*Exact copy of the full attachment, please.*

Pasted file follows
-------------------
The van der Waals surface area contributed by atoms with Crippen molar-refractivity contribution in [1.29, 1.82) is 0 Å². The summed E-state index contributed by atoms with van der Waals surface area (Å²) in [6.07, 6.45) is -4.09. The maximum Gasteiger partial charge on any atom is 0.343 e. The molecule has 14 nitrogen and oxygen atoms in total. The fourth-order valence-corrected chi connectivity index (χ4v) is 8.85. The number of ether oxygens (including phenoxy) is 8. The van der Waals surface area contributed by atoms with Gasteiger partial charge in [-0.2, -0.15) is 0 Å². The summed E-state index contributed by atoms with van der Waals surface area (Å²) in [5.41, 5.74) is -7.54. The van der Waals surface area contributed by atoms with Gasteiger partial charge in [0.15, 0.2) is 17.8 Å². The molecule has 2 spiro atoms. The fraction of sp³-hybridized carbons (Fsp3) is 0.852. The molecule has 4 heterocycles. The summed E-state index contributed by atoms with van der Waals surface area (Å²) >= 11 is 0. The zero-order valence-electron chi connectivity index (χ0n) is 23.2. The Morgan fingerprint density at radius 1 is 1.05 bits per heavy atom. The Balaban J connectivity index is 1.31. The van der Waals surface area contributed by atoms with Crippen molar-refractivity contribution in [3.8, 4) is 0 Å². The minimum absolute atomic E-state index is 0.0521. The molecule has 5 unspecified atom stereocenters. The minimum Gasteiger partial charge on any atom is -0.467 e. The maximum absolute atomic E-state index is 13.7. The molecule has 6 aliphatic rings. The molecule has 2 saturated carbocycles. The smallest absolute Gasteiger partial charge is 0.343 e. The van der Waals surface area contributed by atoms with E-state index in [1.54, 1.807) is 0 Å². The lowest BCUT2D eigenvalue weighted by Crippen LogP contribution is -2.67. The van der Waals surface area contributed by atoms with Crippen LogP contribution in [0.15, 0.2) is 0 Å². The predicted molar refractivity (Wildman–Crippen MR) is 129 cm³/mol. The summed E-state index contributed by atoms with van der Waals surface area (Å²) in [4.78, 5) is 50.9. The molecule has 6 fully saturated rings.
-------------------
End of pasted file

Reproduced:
The van der Waals surface area contributed by atoms with Crippen molar-refractivity contribution in [1.29, 1.82) is 0 Å². The summed E-state index contributed by atoms with van der Waals surface area (Å²) in [6.07, 6.45) is -4.09. The maximum Gasteiger partial charge on any atom is 0.343 e. The molecule has 14 nitrogen and oxygen atoms in total. The fourth-order valence-corrected chi connectivity index (χ4v) is 8.85. The number of ether oxygens (including phenoxy) is 8. The van der Waals surface area contributed by atoms with Gasteiger partial charge in [-0.2, -0.15) is 0 Å². The summed E-state index contributed by atoms with van der Waals surface area (Å²) in [5.41, 5.74) is -7.54. The van der Waals surface area contributed by atoms with Gasteiger partial charge in [0.15, 0.2) is 17.8 Å². The molecule has 2 spiro atoms. The fraction of sp³-hybridized carbons (Fsp3) is 0.852. The molecule has 4 heterocycles. The summed E-state index contributed by atoms with van der Waals surface area (Å²) >= 11 is 0. The zero-order valence-electron chi connectivity index (χ0n) is 23.2. The Morgan fingerprint density at radius 1 is 1.05 bits per heavy atom. The Balaban J connectivity index is 1.31. The van der Waals surface area contributed by atoms with Crippen molar-refractivity contribution in [3.8, 4) is 0 Å². The minimum absolute atomic E-state index is 0.0521. The molecule has 5 unspecified atom stereocenters. The minimum Gasteiger partial charge on any atom is -0.467 e. The maximum absolute atomic E-state index is 13.7. The molecule has 6 aliphatic rings. The molecule has 2 saturated carbocycles. The smallest absolute Gasteiger partial charge is 0.343 e. The van der Waals surface area contributed by atoms with E-state index in [1.54, 1.807) is 0 Å². The lowest BCUT2D eigenvalue weighted by Crippen LogP contribution is -2.67. The van der Waals surface area contributed by atoms with Crippen LogP contribution in [0.15, 0.2) is 0 Å². The predicted molar refractivity (Wildman–Crippen MR) is 129 cm³/mol. The summed E-state index contributed by atoms with van der Waals surface area (Å²) in [4.78, 5) is 50.9. The molecule has 6 fully saturated rings.